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A gas flare is seen at an oil well site

A gas flare is seen at an oil well site outside Williston, North Dakota. (Photo: Andrew Burton/Getty Images)

New Report Details Fracking's 'Widespread and Severe Harm' to Health and Climate

"From a public health perspective and a climate perspective, stopping fracking is imperative."

Brett Wilkins

Combining findings from more than 2,000 scientific and government studies, a report published Thursday details how hydraulic fracturing has "dire impacts on public health and the climate."

"Fracking swings a wrecking ball at our climate."

Physicians for Social Responsibility and Concerned Health Professionals of New York (CHPNY) released the eighth edition of their Compendium of Scientific, Medical, and Media Findings Demonstrating Risks and Harms of Fracking, a comprehensive examination of the state of the hydraulic fracturing industry and its impacts.

"The scientific evidence reveals conclusively that fracking causes widespread and severe harm to people and the climate," Sandra Steingraber, CHPNY co-founder and compendium co-author, said in a statement.

"For over 10 years, individual studies have demonstrated impacts in multiple areas, including toxic air pollution, water contamination, radioactive releases, earthquakes, methane emissions, and much more," she added. "The compendium takes stock of all the science together, which shows that continuing and expanding fracking brings with it a grave cost."

The report reveals that:

  • Global expansion of fracking and liquefied natural gas (LNG) is fueling the climate crisis, driving the current surge in global levels of methane, a greenhouse gas that is up to 87 times more potent than carbon dioxide over a 20-year period and which has contributed 40% of all global warming to date;
  • LNG is even worse for the climate, as the process of liquefying the gas requires tremendous amounts of energy;
  • Carbon capture and storage (CCS) fails to mitigate the dangers of fracking, as it does not actually capture methane emissions but instead makes local air pollution from fracking infrastructure worse;
  • Drilling, fracking, storing, transporting, and disposing of oil and gas cause serious harm to human health, including respiratory illnesses, cardiovascular disease, and impairments to infant and maternal health; and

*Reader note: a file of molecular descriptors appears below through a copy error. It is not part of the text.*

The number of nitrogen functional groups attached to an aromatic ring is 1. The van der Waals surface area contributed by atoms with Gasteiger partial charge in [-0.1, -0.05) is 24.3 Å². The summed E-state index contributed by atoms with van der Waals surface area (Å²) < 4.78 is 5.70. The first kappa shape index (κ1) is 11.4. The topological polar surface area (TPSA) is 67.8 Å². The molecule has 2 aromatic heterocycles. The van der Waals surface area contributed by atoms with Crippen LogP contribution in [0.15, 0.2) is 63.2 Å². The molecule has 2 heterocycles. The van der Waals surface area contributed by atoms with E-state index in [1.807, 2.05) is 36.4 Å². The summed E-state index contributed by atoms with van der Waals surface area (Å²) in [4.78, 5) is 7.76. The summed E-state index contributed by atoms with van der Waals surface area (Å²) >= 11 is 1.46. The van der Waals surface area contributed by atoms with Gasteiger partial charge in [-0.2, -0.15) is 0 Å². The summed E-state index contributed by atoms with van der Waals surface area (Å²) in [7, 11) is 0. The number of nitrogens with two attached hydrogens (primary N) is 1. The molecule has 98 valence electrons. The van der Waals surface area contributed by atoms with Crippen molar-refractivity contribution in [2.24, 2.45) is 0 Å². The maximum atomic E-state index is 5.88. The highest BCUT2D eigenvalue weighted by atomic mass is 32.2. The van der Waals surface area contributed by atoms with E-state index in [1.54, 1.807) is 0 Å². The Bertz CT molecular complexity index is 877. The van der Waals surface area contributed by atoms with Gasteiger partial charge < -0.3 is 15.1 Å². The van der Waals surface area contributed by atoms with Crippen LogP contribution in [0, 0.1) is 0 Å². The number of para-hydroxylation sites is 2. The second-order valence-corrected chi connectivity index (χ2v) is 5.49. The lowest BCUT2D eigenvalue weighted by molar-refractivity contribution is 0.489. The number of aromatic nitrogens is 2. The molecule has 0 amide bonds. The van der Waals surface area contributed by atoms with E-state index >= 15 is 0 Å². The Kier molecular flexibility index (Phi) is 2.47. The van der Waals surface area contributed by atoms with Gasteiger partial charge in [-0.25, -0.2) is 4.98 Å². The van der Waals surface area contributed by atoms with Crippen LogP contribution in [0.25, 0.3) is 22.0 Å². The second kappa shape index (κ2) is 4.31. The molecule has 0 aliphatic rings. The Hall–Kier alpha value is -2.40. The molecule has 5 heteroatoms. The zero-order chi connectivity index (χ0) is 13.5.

• Fracking is an injustice, as toxic air pollution, water contamination, and other impacts disproportionately affect communities of color and low-income communities.

According to the publication:

In sum, the vast body of scientific studies now published on hydraulic fracturing in the peer-reviewed scientific literature confirms that the climate and public health risks from fracking are real and the range of environmental harms wide. Our examination uncovered no evidence that fracking can be practiced in a manner that does not threaten human health directly or without imperiling climate stability upon which human health depends.

"People, nurses, and doctors across the United States have been pointing to harms from drilling and fracking for well over a decade," said Barbara Gottlieb, environment and health program director at Physicians for Social Responsibility. "Now there is clear and overwhelming scientific evidence showing that fracking makes people sick, degrades the environment, and imperils the climate."

"From a public health perspective and a climate perspective, stopping fracking is imperative," she stressed.

Dr. Kathleen Nolan of Physicians for Social Responsibility and Concerned Health Professionals of New York, said, "States and countries that have banned fracking are leading the way to a stable and healthy climate future, preventing poisonous fracking chemicals from causing birth defects, cancer, heart disease, asthma and pneumonia, diseases of other organs and tissues, and early death."

"Banning fracking also prevents induced earthquakes and greatly reduces emissions of methane, carbon dioxide, toxic gases, and particulate matter into our atmosphere," she added. "We know what must be done: Now we must do it—and do it quickly."


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